Harmonious Yorkshire Spirits

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SpiritFeb17Thursday evening took me up to the Vale of York to work with Spirit of Harmony on some arrangements I delivered to them last year. I had arranged for the chorus several times some years ago, and also worked with a couple of smaller ensembles from within the chorus, but this was my first time coaching the full body of singers. As ever, I’m not going to tell you what the songs are so as not to anticipate the moment the chorus chooses to reveal them, but I can reflect on the process.

It’s an endlessly fascinating exercise in practical aesthetics negotiating how music should go: who decides, and how you decide. As an arranger I’ll have always imagined the delivery in depth as part of the arranging process – as Neil Watkins used to say, the arranger’s task is to conjour up the full performance in their mind, then write that down. But equally, it is the performer’s job and prerogative to bring their own creative imagination to the shaping of the narrative.

Consequently, the first time I hear an arrangement sung, it feels as if the voices in my head have moved out into the real world, and I never know exactly what they’re going to come out with. There’s quite a lot of, ‘Oh I wouldn’t have thought of that, but I see exactly what you mean’, as well as - particularly at this stage of the development process - a certain amount of, ‘I think this would work better done this way’.

The practical challenge is thus to negotiate the latter into something I find more convincing (since I have been invited to coach on the understanding that the arranger has a legitimate opinion on the matter), without trampling all over the sensibilities of performers who need to find their own way through the music if they are to perform it with conviction.

These differences of vision precipitate analysis. We all have to work out why the music is leading us in the direction we feel it. And, in the same way that listening to different performances of the same piece gives you a richer understanding of its substance (as I discussed last week), teasing out the implications of the different musical elements we are each responding to deepens all of our appreciation of both the detail and the whole.

The thing I find particularly interesting about this is the way that the performer informs the arranger as well as vice versa. The stereotypical concept of the musical work sees it as a kind of production line, going from composer, through arranger where relevant, to performers, to listeners, with a clear sense of hierarchy: the further up the chain you are, the more authority you have. But in practice, it’s much more fluid – more like the product design cycle, through which the designer updates their concept in the light of prototype testing.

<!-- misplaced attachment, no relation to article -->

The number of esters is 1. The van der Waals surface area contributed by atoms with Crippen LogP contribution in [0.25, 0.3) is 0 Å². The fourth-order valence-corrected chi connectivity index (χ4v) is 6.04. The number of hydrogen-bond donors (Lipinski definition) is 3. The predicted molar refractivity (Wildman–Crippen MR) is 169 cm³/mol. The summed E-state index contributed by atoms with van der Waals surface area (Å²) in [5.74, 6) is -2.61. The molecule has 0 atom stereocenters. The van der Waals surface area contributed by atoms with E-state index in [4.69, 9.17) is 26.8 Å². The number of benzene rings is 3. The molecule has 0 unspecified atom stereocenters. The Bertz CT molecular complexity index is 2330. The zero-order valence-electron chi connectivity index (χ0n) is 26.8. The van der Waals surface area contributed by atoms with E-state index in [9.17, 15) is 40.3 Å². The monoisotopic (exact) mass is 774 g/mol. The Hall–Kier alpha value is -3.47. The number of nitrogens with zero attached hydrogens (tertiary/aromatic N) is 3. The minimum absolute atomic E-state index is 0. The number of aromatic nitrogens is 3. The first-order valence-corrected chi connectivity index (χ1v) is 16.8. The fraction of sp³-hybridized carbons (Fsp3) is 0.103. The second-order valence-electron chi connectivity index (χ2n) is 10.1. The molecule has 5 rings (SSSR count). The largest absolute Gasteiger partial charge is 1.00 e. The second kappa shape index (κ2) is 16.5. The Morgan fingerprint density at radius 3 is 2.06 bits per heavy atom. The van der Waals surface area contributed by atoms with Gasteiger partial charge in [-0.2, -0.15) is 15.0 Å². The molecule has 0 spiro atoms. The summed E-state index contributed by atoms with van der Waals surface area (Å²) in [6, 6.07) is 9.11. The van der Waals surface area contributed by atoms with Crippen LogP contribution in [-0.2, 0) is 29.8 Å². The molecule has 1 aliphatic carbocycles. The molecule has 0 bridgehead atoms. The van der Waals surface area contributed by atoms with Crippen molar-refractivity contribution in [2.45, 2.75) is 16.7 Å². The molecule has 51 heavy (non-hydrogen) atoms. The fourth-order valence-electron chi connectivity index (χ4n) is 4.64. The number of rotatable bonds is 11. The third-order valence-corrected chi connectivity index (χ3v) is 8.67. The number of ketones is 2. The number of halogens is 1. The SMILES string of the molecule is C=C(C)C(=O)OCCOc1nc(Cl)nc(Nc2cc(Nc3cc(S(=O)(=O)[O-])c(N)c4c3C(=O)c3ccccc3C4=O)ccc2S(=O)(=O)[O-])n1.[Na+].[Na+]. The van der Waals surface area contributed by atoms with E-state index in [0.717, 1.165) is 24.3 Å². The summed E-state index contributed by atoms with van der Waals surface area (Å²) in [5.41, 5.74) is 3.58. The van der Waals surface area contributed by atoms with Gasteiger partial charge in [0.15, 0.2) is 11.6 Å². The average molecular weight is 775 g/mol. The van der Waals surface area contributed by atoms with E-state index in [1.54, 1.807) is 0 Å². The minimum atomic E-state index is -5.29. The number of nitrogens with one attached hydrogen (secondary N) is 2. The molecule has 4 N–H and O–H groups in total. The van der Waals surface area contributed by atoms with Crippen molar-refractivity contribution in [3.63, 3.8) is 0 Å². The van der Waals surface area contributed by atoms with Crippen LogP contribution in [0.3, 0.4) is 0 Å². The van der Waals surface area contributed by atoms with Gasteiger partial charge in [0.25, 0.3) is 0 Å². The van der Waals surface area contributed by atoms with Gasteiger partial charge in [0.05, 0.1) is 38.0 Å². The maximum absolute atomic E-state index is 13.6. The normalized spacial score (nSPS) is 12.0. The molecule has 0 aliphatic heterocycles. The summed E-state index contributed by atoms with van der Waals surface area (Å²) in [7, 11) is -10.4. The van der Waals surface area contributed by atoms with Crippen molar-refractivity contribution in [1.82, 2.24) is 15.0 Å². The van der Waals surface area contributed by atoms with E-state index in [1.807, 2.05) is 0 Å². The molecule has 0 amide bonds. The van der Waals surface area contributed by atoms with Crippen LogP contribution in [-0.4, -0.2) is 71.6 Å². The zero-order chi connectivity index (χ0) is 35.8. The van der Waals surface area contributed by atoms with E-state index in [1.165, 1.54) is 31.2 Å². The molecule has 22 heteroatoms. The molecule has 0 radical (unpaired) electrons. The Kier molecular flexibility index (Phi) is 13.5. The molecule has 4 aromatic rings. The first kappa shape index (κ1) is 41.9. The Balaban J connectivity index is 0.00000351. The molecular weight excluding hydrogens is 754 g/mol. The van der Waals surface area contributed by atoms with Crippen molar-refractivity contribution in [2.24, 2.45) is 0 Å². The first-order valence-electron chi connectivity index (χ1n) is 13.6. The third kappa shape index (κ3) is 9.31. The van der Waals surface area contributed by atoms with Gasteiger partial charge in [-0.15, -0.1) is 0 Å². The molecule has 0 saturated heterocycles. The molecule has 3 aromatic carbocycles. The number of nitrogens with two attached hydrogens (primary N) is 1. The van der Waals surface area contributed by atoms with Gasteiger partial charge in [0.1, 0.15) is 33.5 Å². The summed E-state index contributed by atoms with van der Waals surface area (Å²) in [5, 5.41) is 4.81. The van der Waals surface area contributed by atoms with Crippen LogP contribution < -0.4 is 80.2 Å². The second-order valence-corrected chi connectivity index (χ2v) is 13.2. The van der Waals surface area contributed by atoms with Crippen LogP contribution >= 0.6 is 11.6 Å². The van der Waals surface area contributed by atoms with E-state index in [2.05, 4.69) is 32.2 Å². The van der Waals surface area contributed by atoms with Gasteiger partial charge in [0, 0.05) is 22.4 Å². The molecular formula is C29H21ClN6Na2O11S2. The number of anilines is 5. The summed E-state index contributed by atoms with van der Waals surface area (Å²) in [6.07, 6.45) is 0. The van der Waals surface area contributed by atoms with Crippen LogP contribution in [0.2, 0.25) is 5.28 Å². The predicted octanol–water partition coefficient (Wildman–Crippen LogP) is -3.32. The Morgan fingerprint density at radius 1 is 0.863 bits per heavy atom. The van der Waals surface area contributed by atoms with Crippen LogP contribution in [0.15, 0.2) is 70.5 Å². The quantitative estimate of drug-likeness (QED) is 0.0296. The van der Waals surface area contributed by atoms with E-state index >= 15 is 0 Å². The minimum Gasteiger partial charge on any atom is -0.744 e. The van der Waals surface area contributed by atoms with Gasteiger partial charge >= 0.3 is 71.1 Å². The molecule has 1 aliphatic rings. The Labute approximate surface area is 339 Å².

Actually, the product design cycle is a particularly apt comparison when, as in cases like this, the music has been commissioned by a particular ensemble. Although I’ve not coached the chorus before, I have heard their contest performances over several years, so had a reasonably clear sense of the voices and characters to imagine. And I know their director, Sally McLean, very well indeed. Those of you who have read my second book will recognise her name as one of the four directors I discussed in detail for my comparative analysis of choral conducting styles in different musical traditions. It’s not merely that I’m very fond of her as a friend, I have spent hours and hours documenting and theorising her musical gestures.

Consequently, these arrangements had been crafted with a clear and vivid picture of how I anticipated Sally would shape them. There were more than a couple of, ‘Oh I knew you’d do it that way’ moments. On the bits where we needed to negotiate adjustments to the delivery, I almost had to stop myself from saying, ‘I think you’ll find Sal would do it like this…’

After all that abstraction, I’d like to share my favourite metaphor of the evening, one of Sally’s. We were discussing why you need to have completed a tempo change and be securely in the new framework in plenty of time for a key change, and not let the two processes get tangled up. ‘It’s the same,’ she said, ‘as you have to get into the outside lane at 90 miles an hour before you get out your yoghurt and your spoon.’ Quite so.

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